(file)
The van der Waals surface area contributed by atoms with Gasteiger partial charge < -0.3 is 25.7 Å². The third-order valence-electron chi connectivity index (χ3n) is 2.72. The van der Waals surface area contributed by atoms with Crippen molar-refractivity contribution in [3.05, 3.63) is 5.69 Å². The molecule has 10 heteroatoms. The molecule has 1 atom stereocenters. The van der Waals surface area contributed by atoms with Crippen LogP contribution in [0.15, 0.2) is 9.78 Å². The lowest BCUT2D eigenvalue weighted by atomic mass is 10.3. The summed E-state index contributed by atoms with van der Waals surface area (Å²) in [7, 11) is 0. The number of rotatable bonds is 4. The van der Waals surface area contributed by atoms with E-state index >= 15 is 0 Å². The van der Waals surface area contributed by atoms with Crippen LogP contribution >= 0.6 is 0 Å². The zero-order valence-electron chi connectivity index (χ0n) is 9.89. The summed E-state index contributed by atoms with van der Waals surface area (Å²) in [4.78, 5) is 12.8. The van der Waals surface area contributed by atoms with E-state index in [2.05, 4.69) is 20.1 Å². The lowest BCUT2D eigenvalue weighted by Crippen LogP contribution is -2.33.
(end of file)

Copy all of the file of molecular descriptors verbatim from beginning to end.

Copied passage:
The van der Waals surface area contributed by atoms with Gasteiger partial charge < -0.3 is 25.7 Å². The third-order valence-electron chi connectivity index (χ3n) is 2.72. The van der Waals surface area contributed by atoms with Crippen molar-refractivity contribution in [3.05, 3.63) is 5.69 Å². The molecule has 10 heteroatoms. The molecule has 1 atom stereocenters. The van der Waals surface area contributed by atoms with Crippen LogP contribution in [0.15, 0.2) is 9.78 Å². The lowest BCUT2D eigenvalue weighted by atomic mass is 10.3. The summed E-state index contributed by atoms with van der Waals surface area (Å²) in [7, 11) is 0. The number of rotatable bonds is 4. The van der Waals surface area contributed by atoms with E-state index >= 15 is 0 Å². The van der Waals surface area contributed by atoms with Crippen LogP contribution >= 0.6 is 0 Å². The zero-order valence-electron chi connectivity index (χ0n) is 9.89. The summed E-state index contributed by atoms with van der Waals surface area (Å²) in [4.78, 5) is 12.8. The van der Waals surface area contributed by atoms with E-state index in [2.05, 4.69) is 20.1 Å². The lowest BCUT2D eigenvalue weighted by Crippen LogP contribution is -2.33.